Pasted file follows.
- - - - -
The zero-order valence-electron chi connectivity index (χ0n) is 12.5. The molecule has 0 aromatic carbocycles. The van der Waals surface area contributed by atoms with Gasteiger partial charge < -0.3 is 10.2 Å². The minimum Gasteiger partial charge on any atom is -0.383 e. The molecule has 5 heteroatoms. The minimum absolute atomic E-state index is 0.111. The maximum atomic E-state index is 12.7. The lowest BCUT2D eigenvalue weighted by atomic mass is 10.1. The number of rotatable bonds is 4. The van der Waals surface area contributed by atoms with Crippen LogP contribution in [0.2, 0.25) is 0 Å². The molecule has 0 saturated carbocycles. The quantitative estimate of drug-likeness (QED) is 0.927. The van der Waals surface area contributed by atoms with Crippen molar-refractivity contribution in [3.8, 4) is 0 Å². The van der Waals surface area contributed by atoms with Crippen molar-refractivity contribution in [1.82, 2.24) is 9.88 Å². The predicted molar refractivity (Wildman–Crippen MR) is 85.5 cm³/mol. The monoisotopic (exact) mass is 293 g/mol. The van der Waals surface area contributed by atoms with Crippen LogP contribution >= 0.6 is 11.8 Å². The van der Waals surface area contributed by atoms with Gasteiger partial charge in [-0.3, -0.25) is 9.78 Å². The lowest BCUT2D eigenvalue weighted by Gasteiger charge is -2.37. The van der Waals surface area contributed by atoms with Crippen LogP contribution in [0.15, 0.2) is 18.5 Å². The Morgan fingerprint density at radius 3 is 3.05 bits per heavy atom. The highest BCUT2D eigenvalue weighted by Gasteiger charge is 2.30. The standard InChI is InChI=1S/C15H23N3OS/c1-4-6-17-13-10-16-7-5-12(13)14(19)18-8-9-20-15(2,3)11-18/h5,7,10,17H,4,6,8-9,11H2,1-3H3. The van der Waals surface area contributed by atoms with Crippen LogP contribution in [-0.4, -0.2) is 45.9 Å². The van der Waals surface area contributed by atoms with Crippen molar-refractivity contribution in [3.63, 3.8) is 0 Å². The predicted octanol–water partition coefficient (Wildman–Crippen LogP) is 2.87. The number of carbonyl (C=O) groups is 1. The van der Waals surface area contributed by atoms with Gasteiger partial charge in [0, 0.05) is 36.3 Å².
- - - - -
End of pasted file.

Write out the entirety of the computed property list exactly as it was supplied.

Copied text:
The zero-order valence-electron chi connectivity index (χ0n) is 12.5. The molecule has 0 aromatic carbocycles. The van der Waals surface area contributed by atoms with Gasteiger partial charge < -0.3 is 10.2 Å². The minimum Gasteiger partial charge on any atom is -0.383 e. The molecule has 5 heteroatoms. The minimum absolute atomic E-state index is 0.111. The maximum atomic E-state index is 12.7. The lowest BCUT2D eigenvalue weighted by atomic mass is 10.1. The number of rotatable bonds is 4. The van der Waals surface area contributed by atoms with Crippen LogP contribution in [0.2, 0.25) is 0 Å². The molecule has 0 saturated carbocycles. The quantitative estimate of drug-likeness (QED) is 0.927. The van der Waals surface area contributed by atoms with Crippen molar-refractivity contribution in [3.8, 4) is 0 Å². The van der Waals surface area contributed by atoms with Crippen molar-refractivity contribution in [1.82, 2.24) is 9.88 Å². The predicted molar refractivity (Wildman–Crippen MR) is 85.5 cm³/mol. The monoisotopic (exact) mass is 293 g/mol. The van der Waals surface area contributed by atoms with Crippen LogP contribution >= 0.6 is 11.8 Å². The van der Waals surface area contributed by atoms with Gasteiger partial charge in [-0.3, -0.25) is 9.78 Å². The lowest BCUT2D eigenvalue weighted by Gasteiger charge is -2.37. The van der Waals surface area contributed by atoms with Crippen LogP contribution in [0.15, 0.2) is 18.5 Å². The Morgan fingerprint density at radius 3 is 3.05 bits per heavy atom. The highest BCUT2D eigenvalue weighted by Gasteiger charge is 2.30. The standard InChI is InChI=1S/C15H23N3OS/c1-4-6-17-13-10-16-7-5-12(13)14(19)18-8-9-20-15(2,3)11-18/h5,7,10,17H,4,6,8-9,11H2,1-3H3. The van der Waals surface area contributed by atoms with Crippen LogP contribution in [-0.4, -0.2) is 45.9 Å². The van der Waals surface area contributed by atoms with Crippen molar-refractivity contribution in [3.63, 3.8) is 0 Å². The predicted octanol–water partition coefficient (Wildman–Crippen LogP) is 2.87. The number of carbonyl (C=O) groups is 1. The van der Waals surface area contributed by atoms with Gasteiger partial charge in [0, 0.05) is 36.3 Å².